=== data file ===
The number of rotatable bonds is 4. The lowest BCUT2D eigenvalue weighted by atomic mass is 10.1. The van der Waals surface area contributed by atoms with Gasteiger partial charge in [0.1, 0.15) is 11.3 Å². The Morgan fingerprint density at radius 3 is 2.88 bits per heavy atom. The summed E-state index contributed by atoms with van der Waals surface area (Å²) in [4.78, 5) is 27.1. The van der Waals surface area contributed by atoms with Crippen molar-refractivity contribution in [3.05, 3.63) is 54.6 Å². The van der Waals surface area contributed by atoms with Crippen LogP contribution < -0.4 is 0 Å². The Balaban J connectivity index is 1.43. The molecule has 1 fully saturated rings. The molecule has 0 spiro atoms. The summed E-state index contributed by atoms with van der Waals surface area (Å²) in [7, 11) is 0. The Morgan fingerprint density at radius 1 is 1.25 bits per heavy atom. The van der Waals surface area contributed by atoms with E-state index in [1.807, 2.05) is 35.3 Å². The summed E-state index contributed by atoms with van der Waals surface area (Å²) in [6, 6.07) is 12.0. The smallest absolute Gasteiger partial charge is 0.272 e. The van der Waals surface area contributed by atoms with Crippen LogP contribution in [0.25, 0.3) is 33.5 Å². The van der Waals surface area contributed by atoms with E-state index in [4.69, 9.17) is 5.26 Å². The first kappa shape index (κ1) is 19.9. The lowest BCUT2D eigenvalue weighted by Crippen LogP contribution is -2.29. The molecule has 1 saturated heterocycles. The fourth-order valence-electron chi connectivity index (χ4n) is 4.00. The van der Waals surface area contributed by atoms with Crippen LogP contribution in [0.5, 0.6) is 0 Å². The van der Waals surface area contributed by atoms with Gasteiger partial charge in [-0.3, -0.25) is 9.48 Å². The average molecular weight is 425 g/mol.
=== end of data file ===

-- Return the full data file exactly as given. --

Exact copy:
The number of rotatable bonds is 4. The lowest BCUT2D eigenvalue weighted by atomic mass is 10.1. The van der Waals surface area contributed by atoms with Gasteiger partial charge in [0.1, 0.15) is 11.3 Å². The Morgan fingerprint density at radius 3 is 2.88 bits per heavy atom. The summed E-state index contributed by atoms with van der Waals surface area (Å²) in [4.78, 5) is 27.1. The van der Waals surface area contributed by atoms with Crippen molar-refractivity contribution in [3.05, 3.63) is 54.6 Å². The van der Waals surface area contributed by atoms with Crippen LogP contribution < -0.4 is 0 Å². The Balaban J connectivity index is 1.43. The molecule has 1 fully saturated rings. The molecule has 0 spiro atoms. The summed E-state index contributed by atoms with van der Waals surface area (Å²) in [7, 11) is 0. The Morgan fingerprint density at radius 1 is 1.25 bits per heavy atom. The van der Waals surface area contributed by atoms with E-state index in [1.807, 2.05) is 35.3 Å². The summed E-state index contributed by atoms with van der Waals surface area (Å²) in [6, 6.07) is 12.0. The smallest absolute Gasteiger partial charge is 0.272 e. The van der Waals surface area contributed by atoms with Crippen LogP contribution in [0.25, 0.3) is 33.5 Å². The van der Waals surface area contributed by atoms with E-state index in [4.69, 9.17) is 5.26 Å². The first kappa shape index (κ1) is 19.9. The lowest BCUT2D eigenvalue weighted by Crippen LogP contribution is -2.29. The molecule has 1 saturated heterocycles. The fourth-order valence-electron chi connectivity index (χ4n) is 4.00. The van der Waals surface area contributed by atoms with Crippen LogP contribution in [0.5, 0.6) is 0 Å². The van der Waals surface area contributed by atoms with Gasteiger partial charge in [-0.3, -0.25) is 9.48 Å². The average molecular weight is 425 g/mol.